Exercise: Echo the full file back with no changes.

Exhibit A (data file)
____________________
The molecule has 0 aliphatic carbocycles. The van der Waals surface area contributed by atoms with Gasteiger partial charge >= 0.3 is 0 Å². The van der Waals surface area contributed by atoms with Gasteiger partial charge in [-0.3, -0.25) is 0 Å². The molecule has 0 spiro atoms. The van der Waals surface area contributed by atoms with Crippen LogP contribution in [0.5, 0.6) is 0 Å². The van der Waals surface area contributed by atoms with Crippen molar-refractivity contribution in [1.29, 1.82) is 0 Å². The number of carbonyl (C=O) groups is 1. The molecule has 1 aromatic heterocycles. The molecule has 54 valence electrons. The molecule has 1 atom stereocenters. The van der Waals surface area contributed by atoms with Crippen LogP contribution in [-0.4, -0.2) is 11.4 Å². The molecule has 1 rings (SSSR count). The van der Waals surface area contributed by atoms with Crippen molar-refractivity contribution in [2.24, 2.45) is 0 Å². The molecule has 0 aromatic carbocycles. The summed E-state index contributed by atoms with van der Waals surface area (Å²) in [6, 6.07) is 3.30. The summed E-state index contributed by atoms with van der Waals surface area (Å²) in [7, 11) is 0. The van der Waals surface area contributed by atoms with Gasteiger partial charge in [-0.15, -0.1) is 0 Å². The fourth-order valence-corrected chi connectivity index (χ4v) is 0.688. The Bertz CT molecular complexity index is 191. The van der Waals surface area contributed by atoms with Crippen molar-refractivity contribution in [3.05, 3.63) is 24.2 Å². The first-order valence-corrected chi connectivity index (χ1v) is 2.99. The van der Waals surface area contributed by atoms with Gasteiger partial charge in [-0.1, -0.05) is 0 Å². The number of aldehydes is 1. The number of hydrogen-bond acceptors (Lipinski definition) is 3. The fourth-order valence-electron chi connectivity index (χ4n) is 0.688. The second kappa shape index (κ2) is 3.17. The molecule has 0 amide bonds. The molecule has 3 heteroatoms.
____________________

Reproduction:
The molecule has 0 aliphatic carbocycles. The van der Waals surface area contributed by atoms with Gasteiger partial charge >= 0.3 is 0 Å². The van der Waals surface area contributed by atoms with Gasteiger partial charge in [-0.3, -0.25) is 0 Å². The molecule has 0 spiro atoms. The van der Waals surface area contributed by atoms with Crippen LogP contribution in [0.5, 0.6) is 0 Å². The van der Waals surface area contributed by atoms with Crippen molar-refractivity contribution in [1.29, 1.82) is 0 Å². The number of carbonyl (C=O) groups is 1. The molecule has 1 aromatic heterocycles. The molecule has 54 valence electrons. The molecule has 1 atom stereocenters. The van der Waals surface area contributed by atoms with Crippen LogP contribution in [-0.4, -0.2) is 11.4 Å². The molecule has 1 rings (SSSR count). The van der Waals surface area contributed by atoms with Crippen molar-refractivity contribution in [2.24, 2.45) is 0 Å². The molecule has 0 aromatic carbocycles. The summed E-state index contributed by atoms with van der Waals surface area (Å²) in [6, 6.07) is 3.30. The summed E-state index contributed by atoms with van der Waals surface area (Å²) in [7, 11) is 0. The van der Waals surface area contributed by atoms with Gasteiger partial charge in [-0.15, -0.1) is 0 Å². The fourth-order valence-corrected chi connectivity index (χ4v) is 0.688. The Bertz CT molecular complexity index is 191. The van der Waals surface area contributed by atoms with Crippen molar-refractivity contribution in [3.05, 3.63) is 24.2 Å². The first-order valence-corrected chi connectivity index (χ1v) is 2.99. The van der Waals surface area contributed by atoms with Gasteiger partial charge in [-0.1, -0.05) is 0 Å². The number of aldehydes is 1. The number of hydrogen-bond acceptors (Lipinski definition) is 3. The fourth-order valence-electron chi connectivity index (χ4n) is 0.688. The second kappa shape index (κ2) is 3.17. The molecule has 0 amide bonds. The molecule has 3 heteroatoms.